Machine Design

Baby you can drive my car

Imagine a virtual you that thinks like you and has your expertise.

Or a car computer that appreciates your driving skills and compensates for your limitations. That’s the world of Sandia National Laboratories Cognitive Science and Technology (CS&T) Program.

“It’s a revolution of the mind — of how people think and how machines can help them work better,” says Chris Forsythe, a member of the research team. Much of the program focuses on how individuals interact with others and machines. The program involves using machines to help humans perform more efficiently and embedding cognitive models in machines so they act more like people, thus taking advantage of the strengths of humans and machines while mitigating weaknesses.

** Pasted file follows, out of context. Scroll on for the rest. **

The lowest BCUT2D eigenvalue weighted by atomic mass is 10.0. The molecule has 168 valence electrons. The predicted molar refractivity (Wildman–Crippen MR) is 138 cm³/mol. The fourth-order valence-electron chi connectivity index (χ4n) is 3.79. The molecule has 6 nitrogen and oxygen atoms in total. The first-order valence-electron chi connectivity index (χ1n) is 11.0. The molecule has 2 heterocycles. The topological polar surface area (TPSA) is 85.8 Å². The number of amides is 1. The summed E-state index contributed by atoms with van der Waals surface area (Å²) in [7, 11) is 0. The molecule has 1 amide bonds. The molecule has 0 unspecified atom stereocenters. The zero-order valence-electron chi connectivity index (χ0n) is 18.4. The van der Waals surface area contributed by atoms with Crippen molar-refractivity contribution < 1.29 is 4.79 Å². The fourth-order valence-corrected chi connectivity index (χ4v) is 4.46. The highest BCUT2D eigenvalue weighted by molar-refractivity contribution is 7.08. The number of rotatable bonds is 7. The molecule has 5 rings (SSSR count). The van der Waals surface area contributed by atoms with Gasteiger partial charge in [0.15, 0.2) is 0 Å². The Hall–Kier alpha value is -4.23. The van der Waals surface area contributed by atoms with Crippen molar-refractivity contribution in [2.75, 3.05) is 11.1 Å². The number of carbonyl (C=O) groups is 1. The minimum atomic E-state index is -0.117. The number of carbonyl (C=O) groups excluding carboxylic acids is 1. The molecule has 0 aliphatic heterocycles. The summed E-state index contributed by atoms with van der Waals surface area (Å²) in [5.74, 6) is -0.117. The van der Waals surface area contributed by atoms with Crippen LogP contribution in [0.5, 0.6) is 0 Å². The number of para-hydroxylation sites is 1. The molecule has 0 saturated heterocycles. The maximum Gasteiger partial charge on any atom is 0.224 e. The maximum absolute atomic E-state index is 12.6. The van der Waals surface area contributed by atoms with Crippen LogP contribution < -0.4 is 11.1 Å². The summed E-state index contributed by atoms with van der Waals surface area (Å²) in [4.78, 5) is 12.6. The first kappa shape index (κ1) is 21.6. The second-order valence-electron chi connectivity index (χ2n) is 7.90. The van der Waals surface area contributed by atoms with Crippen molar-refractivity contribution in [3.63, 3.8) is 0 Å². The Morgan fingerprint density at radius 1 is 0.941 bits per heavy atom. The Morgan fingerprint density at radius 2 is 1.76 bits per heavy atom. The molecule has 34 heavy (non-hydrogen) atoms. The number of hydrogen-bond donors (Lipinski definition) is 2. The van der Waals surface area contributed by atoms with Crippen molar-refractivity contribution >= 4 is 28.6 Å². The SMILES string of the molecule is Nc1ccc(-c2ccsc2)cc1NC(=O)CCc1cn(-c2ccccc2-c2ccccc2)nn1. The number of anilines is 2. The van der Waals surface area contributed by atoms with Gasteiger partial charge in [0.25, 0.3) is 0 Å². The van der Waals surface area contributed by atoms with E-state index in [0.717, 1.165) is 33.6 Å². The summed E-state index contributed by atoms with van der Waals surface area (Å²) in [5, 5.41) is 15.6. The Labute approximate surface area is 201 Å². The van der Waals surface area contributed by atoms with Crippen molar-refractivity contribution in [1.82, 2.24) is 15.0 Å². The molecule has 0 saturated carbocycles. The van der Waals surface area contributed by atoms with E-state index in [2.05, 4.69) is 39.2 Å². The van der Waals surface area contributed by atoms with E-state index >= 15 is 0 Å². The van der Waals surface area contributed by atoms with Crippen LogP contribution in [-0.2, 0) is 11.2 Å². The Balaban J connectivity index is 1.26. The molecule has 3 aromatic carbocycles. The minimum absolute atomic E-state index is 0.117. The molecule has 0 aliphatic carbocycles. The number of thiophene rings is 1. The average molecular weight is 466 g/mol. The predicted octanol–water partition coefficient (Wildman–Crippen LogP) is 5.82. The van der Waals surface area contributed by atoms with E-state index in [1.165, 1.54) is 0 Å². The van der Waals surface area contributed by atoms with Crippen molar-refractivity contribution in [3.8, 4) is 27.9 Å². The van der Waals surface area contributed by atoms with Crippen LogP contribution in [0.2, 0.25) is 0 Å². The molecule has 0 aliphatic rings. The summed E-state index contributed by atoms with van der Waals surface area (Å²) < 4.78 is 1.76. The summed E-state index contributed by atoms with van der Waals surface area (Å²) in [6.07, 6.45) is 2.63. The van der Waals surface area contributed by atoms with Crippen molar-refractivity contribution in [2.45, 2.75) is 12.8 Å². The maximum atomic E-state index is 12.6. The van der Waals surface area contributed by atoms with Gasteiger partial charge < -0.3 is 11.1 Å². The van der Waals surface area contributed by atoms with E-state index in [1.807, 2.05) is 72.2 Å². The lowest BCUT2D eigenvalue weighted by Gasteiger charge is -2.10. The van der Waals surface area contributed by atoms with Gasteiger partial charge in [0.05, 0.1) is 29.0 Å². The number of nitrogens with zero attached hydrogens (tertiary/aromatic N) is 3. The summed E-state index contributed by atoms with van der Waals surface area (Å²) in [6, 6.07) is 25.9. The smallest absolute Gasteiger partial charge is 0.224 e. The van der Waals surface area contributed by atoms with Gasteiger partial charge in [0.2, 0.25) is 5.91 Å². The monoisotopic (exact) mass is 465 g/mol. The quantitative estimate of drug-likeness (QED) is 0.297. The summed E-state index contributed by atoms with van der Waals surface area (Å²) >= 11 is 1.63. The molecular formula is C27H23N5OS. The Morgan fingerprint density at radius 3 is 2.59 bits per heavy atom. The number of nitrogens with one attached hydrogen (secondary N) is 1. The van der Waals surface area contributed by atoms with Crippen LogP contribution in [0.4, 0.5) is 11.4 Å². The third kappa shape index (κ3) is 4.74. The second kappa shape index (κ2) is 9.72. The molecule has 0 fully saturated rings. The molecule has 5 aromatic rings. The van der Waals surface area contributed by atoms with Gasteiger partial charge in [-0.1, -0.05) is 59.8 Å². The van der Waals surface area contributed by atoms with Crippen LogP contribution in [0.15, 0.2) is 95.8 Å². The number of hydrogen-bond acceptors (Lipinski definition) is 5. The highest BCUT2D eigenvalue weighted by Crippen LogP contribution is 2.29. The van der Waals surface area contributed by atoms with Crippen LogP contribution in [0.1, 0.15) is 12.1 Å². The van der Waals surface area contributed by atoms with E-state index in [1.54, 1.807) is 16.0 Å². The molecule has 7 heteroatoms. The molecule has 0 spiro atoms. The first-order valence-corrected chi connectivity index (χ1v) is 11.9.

In a training exercise, Sandia researcher Rob Abbott plays the role of a student driving a simulated amphibious-assault vehicle. A thermal image of a student’s face (background) helps to monitor the level of engagement and focus.

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